Passover -- celebrating with dearest ones
the providence of Yahweh who directed
death to pass over firstborn of faithful sons,
recalling again and again, a living realization,
that exodus from hostile slavery and extinction.
Mother, wearing her simple shawl of prayer,
lights candles, her special rubric to usher
in the Sabbath, and this feast of walking God’s way.
Who was the mother at Passover that day?
Blessed are You, Lord our God,
Ruler of the universe, who has sustained
us with life, keeping us alive,
enable us to know our blessings! The Haggadah
Mother, daughters, sisters and beloved
prepare the plates: matzah for the hurry
from Pharaoh, unleavened bread broken
to be shared, one piece hidden in a shroud,
buried as afikomen surprise at end of time,
a rising from the depths of death its metaphor,
for Christ said: Take and eat, this is my body; Matthew 26:26
roasted egg, offerings for the temple, life
waiting to be born from a tomb; maror,
the bitter herb of sin and darkness - our
enslavement trapping souls in strife;
charoset, apple-nut-honey mortar
of slavery’s daily building, horrid labor;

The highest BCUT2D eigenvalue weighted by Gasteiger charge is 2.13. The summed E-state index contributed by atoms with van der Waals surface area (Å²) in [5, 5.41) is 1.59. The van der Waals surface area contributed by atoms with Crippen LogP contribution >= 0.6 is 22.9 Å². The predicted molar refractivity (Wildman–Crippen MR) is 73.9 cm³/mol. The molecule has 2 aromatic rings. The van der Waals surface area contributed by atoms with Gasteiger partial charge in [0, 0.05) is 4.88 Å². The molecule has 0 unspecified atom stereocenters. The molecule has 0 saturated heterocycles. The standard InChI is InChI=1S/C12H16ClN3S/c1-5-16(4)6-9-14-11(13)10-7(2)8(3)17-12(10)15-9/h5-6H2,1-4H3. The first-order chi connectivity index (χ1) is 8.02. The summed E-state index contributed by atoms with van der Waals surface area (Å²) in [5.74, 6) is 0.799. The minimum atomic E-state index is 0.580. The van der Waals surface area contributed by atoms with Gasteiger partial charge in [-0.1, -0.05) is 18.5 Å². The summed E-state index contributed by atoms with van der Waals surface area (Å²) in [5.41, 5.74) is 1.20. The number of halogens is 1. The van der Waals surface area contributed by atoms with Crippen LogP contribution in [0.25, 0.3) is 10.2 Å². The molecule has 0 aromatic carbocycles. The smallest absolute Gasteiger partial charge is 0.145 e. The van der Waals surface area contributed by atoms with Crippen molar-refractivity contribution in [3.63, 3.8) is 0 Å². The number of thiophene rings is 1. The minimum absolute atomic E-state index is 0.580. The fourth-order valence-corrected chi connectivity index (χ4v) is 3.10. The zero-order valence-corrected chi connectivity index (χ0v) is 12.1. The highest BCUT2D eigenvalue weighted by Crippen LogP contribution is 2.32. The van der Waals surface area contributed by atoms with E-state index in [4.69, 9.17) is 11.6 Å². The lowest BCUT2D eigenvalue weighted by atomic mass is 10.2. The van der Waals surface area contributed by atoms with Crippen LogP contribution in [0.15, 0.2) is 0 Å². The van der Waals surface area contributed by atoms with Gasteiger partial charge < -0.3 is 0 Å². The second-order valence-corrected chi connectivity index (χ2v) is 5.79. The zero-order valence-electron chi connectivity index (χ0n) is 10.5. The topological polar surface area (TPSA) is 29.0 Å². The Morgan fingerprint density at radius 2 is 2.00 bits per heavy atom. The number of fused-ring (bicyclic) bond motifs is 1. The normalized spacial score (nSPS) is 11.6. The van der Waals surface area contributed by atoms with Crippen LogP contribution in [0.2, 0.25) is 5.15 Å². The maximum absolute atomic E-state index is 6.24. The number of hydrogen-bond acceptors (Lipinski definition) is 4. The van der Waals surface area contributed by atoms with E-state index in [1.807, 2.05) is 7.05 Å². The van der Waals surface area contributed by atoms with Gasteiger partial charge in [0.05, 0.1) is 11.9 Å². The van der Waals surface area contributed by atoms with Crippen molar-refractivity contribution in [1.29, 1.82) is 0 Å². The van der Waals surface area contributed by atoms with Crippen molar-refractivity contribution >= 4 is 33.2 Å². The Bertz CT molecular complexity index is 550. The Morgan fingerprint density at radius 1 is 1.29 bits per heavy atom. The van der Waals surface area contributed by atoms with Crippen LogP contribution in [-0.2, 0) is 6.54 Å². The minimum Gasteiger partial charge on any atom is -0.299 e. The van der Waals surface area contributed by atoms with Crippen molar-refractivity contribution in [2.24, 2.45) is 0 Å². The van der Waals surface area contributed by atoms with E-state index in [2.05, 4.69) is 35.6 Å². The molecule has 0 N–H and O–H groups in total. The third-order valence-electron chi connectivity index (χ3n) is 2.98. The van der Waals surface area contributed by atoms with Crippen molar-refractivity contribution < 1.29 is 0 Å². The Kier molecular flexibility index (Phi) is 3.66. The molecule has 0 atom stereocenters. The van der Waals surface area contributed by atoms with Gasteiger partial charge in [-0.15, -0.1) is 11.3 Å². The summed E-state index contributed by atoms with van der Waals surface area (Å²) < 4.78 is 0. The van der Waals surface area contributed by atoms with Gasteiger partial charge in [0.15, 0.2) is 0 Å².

karpas, Spring greens that breathe rebirth;
lamb shank bone, our Suffering Servant,
God’s Son – our reconciliation!
Four cups for blessing, one for no one
except “Elijah,” forerunner and
announcer of Messiah, cup of wine
filled and pointing to the very one!
With the cup he took were obvious words:
Drink from it all of you, for this
is my blood of the covenant. Matthew 26:28
Between the first cup and the fourth,
wine dropped on words remember
plagues: blood, frogs, vermin,
wild beasts, pestilence, boils,
hail, locusts, darkness, and most feared
of all – slaying innocent first-borns.
Blood spilled for hardened
hearts, blood spilled again
by hearts but forget, but forever
sealed in forgiveness, there
in the farewell final dinner,
with twelve, fed by the mother
and the women, as they reclined
and only one hateful man declined.
It is our duty, then, to thank and to praise,
to glorify and to extol Him, who performed
all these wonders for our ancestors, and
for us. He took us from slavery to freedom,
from sorrow to joy, from mourning to
feasting, from darkness to great light,
and from bondage to redemption.
Alleluia … Praise the Lord! Haggadah
These words our savior sang
on an incredible Passover night,
a mother not far away,
using ancient ritual to say:
He is our matzah, our Lamb, our wine,
his death our exodus from death in time.